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        Using molecular tools to identify the geographical origin of a case of human brucellosis
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        Using molecular tools to identify the geographical origin of a case of human brucellosis
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        Using molecular tools to identify the geographical origin of a case of human brucellosis
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Although Malta is historically linked with the zoonosis brucellosis, there had not been a case of the disease in either the human or livestock population for several years. However, in July 2013 a case of human brucellosis was identified on the island. To determine whether this recent case originated in Malta, four isolates from this case were subjected to molecular analysis. Molecular profiles generated using multilocus sequence analysis and multilocus variable number tandem repeat for the recent human case isolates and 11 Brucella melitensis strains of known Maltese origin were compared with others held on in-house and global databases. While the 11 isolates of Maltese origin formed a distinct cluster, the recent human isolation was not associated with these strains but instead clustered with isolates originating from the Horn of Africa. These data was congruent with epidemiological trace-back showed that the individual had travelled to Malta from Eritrea. This work highlights the potential of using molecular typing data to aid in epidemiological trace-back of Brucella isolations and assist in monitoring of the effectiveness of brucellosis control schemes.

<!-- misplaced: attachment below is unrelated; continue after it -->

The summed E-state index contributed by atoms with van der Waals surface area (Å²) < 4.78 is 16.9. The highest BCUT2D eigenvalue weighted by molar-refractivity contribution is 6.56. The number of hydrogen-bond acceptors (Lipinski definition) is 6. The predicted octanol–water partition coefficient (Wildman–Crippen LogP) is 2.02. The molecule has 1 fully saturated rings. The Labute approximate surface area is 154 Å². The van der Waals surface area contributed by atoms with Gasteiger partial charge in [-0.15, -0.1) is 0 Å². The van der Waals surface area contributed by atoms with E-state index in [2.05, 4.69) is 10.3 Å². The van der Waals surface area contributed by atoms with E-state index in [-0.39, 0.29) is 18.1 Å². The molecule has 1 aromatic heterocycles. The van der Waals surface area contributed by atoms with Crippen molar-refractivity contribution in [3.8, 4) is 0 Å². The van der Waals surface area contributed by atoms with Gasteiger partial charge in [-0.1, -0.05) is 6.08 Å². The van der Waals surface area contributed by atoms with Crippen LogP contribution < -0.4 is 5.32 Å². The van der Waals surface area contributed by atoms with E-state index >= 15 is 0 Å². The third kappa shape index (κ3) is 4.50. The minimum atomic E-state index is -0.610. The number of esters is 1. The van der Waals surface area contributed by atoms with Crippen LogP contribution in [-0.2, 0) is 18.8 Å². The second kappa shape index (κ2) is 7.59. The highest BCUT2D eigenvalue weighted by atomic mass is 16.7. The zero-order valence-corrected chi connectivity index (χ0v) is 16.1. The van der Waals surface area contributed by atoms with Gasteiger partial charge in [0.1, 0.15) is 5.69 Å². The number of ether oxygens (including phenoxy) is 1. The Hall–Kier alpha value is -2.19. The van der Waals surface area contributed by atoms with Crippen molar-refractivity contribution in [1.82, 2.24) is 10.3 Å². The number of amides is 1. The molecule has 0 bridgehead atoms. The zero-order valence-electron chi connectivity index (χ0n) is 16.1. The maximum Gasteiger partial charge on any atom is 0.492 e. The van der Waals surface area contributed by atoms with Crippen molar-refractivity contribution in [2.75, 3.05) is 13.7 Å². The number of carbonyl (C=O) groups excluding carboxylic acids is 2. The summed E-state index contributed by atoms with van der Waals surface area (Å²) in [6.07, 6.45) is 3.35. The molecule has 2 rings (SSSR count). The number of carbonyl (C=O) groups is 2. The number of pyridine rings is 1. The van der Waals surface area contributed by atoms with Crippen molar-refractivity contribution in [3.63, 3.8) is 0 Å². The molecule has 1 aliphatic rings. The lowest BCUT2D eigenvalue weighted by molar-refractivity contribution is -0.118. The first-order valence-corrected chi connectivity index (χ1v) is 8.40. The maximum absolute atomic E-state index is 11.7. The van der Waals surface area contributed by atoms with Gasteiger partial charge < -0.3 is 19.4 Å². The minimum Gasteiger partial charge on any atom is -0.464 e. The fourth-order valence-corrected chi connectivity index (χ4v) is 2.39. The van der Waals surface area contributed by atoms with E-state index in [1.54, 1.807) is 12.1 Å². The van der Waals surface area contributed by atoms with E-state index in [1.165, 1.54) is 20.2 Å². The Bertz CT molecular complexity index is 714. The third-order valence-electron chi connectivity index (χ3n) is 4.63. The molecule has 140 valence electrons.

Brucellosis is a zoonosis of global socioeconomic importance that affects a variety of mammalian species and is caused by bacteria from the genus Brucella. Although a number of Brucella species are known to cause disease in humans, B. melitensis is the most prolific [1].

In animals the disease manifests as a number of reproductive problems including abortions and sterility while in humans, symptoms are non-specific and can include fever, malaise, headache, fatigue and in chronic cases, arthritis [1]. Animal–human transmission is through either direct contact with infected aborted material or through the consumption of unpasteurized dairy products [1]. The incubation period in humans is variable and may be as long as 60 days.

In October 2013, four isolates of B. melitensis from the same patient in Malta were received at the WHO Collaborating Centre for Reference & Research on Brucellosis within the Animal and Plant Health Agency (APHA), UK with a request for genotypic characterization to determine a possible geographical origin of the causative agent. No patient information was provided at the time of sample submission.

Malta is in the process of collating data to attain brucellosis-free status [2], and there was a concern that this recent infection might indicate that the disease was still present on the island. The last confirmed human case of brucellosis in Malta was a single case in a veterinarian in 1998 and there have been no cases of brucellosis in Maltese livestock since 2008. Malta undertakes an extensive programme of surveillance of both cattle and sheep, and goats. In addition all cattle imported from outside Malta have to be certified as brucellosis free prior to entry while there has been no importation of sheep and goats into the country for several years.

Although there is a global database of multilocus variable number tandem repeat (VNTR) analysis 16-loci (MLVA-16) [3] profiles available online, this extensive resource has little data available concerning isolates of Maltese origin. To overcome this issue, 11 B. melitensis strains of Maltese origin from the APHA culture collection that had been isolated in a 10-year period between 1950 and 1960 were added to recent human isolates for characterization based on MLVA-16 and multilocus sequence analysis (MLSA) [4]. Unfortunately, more recent strains were not available but these strains, originating from both humans and livestock from an era of less extensive animal and human movements, represent the likely endemic genotypes previously circulating in Malta.